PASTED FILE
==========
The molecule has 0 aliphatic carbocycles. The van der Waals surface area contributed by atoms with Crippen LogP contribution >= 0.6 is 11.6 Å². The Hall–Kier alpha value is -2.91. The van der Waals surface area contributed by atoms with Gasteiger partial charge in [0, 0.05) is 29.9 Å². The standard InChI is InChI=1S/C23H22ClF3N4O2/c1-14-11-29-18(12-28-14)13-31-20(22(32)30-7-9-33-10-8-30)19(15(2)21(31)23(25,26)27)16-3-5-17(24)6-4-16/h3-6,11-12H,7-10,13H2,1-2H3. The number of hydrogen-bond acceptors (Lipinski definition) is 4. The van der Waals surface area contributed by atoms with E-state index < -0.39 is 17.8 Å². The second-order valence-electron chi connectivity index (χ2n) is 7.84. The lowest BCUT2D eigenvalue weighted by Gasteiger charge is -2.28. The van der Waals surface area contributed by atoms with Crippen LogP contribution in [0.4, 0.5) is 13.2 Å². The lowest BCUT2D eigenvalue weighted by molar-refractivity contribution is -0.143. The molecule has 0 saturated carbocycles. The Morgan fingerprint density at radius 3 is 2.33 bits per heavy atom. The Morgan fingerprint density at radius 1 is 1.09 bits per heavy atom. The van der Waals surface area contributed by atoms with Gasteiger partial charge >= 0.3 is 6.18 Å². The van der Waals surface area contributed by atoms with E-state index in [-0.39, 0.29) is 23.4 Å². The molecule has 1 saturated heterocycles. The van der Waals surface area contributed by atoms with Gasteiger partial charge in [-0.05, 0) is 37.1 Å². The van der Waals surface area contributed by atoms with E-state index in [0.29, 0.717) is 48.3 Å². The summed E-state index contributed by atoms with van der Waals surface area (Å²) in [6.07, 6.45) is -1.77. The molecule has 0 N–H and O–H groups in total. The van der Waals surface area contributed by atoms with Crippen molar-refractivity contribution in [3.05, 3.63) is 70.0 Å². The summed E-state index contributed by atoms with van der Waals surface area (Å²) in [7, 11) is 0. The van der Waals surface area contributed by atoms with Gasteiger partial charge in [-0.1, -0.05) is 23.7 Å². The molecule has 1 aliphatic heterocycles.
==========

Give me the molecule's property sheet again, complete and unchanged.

The molecule has 0 aliphatic carbocycles. The van der Waals surface area contributed by atoms with Crippen LogP contribution >= 0.6 is 11.6 Å². The Hall–Kier alpha value is -2.91. The van der Waals surface area contributed by atoms with Gasteiger partial charge in [0, 0.05) is 29.9 Å². The standard InChI is InChI=1S/C23H22ClF3N4O2/c1-14-11-29-18(12-28-14)13-31-20(22(32)30-7-9-33-10-8-30)19(15(2)21(31)23(25,26)27)16-3-5-17(24)6-4-16/h3-6,11-12H,7-10,13H2,1-2H3. The number of hydrogen-bond acceptors (Lipinski definition) is 4. The van der Waals surface area contributed by atoms with E-state index < -0.39 is 17.8 Å². The second-order valence-electron chi connectivity index (χ2n) is 7.84. The lowest BCUT2D eigenvalue weighted by Gasteiger charge is -2.28. The van der Waals surface area contributed by atoms with Crippen LogP contribution in [0.4, 0.5) is 13.2 Å². The lowest BCUT2D eigenvalue weighted by molar-refractivity contribution is -0.143. The molecule has 0 saturated carbocycles. The Morgan fingerprint density at radius 3 is 2.33 bits per heavy atom. The Morgan fingerprint density at radius 1 is 1.09 bits per heavy atom. The van der Waals surface area contributed by atoms with Gasteiger partial charge >= 0.3 is 6.18 Å². The van der Waals surface area contributed by atoms with E-state index in [-0.39, 0.29) is 23.4 Å². The molecule has 1 saturated heterocycles. The van der Waals surface area contributed by atoms with Gasteiger partial charge in [-0.05, 0) is 37.1 Å². The van der Waals surface area contributed by atoms with E-state index in [0.29, 0.717) is 48.3 Å². The summed E-state index contributed by atoms with van der Waals surface area (Å²) in [6.07, 6.45) is -1.77. The molecule has 0 N–H and O–H groups in total. The van der Waals surface area contributed by atoms with Crippen molar-refractivity contribution in [3.05, 3.63) is 70.0 Å². The summed E-state index contributed by atoms with van der Waals surface area (Å²) in [7, 11) is 0. The van der Waals surface area contributed by atoms with Gasteiger partial charge in [-0.1, -0.05) is 23.7 Å². The molecule has 1 aliphatic heterocycles.